Mulvaney says US 'desperate' for legal immigrants to boost economy: report

Mulvaney says US 'desperate' for legal immigrants to boost economy: report
© Greg Nash

Acting White House chief of staff Mick MulvaneyMick MulvaneyOVERNIGHT ENERGY: WH pushed for 'correction' to Weather Service tweet contradicting Trump in 'Sharpiegate' incident, watchdog says | Supreme Court rules that large swath of Oklahoma belongs to Native American tribe WH pushed for 'correction' to Weather Service tweet contradicting Trump in 'Sharpiegate' incident, watchdog says  Mulvaney: Trump faces difficulty if 2020 election becomes 'referendum' on him MORE told a private audience Wednesday that the U.S. needs more immigrants to keep the economy growing, according to an audio recording of his remarks obtained by The Washington Post.

“We are desperate — desperate — for more people,” Mulvaney said at the gathering in England. “We are running out of people to fuel the economic growth that we’ve had in our nation over the last four years. We need more immigrants."

Mulvaney's comments on immigration were revealed after a separate speech in England, also first reported by the Post, where he called out Republicans for ignoring budget deficits under President TrumpDonald John TrumpDeSantis on Florida schools reopening: 'If you can do Walmart,' then 'we absolutely can do schools' NYT editorial board calls for the reopening of schools with help from federal government's 'checkbook' Mueller pens WaPo op-ed: Roger Stone 'remains a convicted felon, and rightly so' MORE.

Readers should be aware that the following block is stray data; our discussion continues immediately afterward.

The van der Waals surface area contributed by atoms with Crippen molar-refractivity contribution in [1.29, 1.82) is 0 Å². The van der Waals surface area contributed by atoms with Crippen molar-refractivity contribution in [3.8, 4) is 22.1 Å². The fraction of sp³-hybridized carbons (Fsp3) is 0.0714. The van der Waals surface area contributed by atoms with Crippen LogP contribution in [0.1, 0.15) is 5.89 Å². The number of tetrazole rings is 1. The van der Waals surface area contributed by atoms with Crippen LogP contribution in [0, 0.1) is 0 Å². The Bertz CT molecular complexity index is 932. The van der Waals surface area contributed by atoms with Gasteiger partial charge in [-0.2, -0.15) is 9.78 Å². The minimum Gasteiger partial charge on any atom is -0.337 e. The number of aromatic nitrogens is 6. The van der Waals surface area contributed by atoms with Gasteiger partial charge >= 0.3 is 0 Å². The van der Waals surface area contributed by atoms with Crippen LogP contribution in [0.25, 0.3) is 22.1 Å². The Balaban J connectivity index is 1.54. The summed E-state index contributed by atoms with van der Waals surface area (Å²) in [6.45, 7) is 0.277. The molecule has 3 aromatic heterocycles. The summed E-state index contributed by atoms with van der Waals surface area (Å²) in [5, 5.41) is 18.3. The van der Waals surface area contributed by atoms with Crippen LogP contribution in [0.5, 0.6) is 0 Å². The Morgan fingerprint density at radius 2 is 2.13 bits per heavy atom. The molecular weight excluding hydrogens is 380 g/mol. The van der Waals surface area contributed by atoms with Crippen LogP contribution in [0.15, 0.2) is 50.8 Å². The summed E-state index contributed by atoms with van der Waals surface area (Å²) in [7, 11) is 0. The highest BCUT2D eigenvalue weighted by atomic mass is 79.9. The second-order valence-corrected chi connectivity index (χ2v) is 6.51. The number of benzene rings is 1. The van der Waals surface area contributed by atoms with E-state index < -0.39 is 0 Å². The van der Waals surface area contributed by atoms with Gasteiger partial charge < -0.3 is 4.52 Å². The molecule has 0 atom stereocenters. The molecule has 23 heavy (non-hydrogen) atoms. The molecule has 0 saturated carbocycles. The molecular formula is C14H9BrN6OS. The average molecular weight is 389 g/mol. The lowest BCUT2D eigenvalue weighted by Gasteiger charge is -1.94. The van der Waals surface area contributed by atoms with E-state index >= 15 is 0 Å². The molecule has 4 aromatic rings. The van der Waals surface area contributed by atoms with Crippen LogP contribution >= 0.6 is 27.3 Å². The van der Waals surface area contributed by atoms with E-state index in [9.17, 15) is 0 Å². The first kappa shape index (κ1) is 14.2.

"My party is very interested in deficits when there is a Democrat in the White House. The worst thing in the whole world is deficits when Barack ObamaBarack Hussein ObamaHow Trump can get his mojo back Trump confirms 2018 US cyberattack on Russian troll farm Democrats see convention as chance to underscore COVID-19 message MORE was the president. Then Donald Trump became president, and we’re a lot less interested as a party," Mulvaney said at the Oxford Union.

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Mulvaney's comments on immigration appear to put him at odds with other administration officials, such as White House adviser Stephen MillerStephen MillerIn DACA ruling, Supreme Court ignores Trump's racial bias The Memo: Trump's Tulsa decision sparks new race controversy George Conway group targets Trump over 'blatant racism' in new ad MORE, who have taken steps to cut both legal and illegal immigration.

But according to the Post's review of the recording, which was not made publicly available, Mulvaney highlighted the points-based immigration systems of countries like Canada and Australia, which Trump has praised in the past.

Several studies have warned that the U.S. economy will require more immigrant labor to keep expanding, as many American workers drop out of the labor market due to age, automation and other factors.

A paper released in August by the Migration Policy Institute said that increased immigration would likely be an overall benefit to the economy in a changing labor market, but "it can negatively affect some low-skilled workers, who have already been hard hit by technological change, globalization, and weakening labor unions."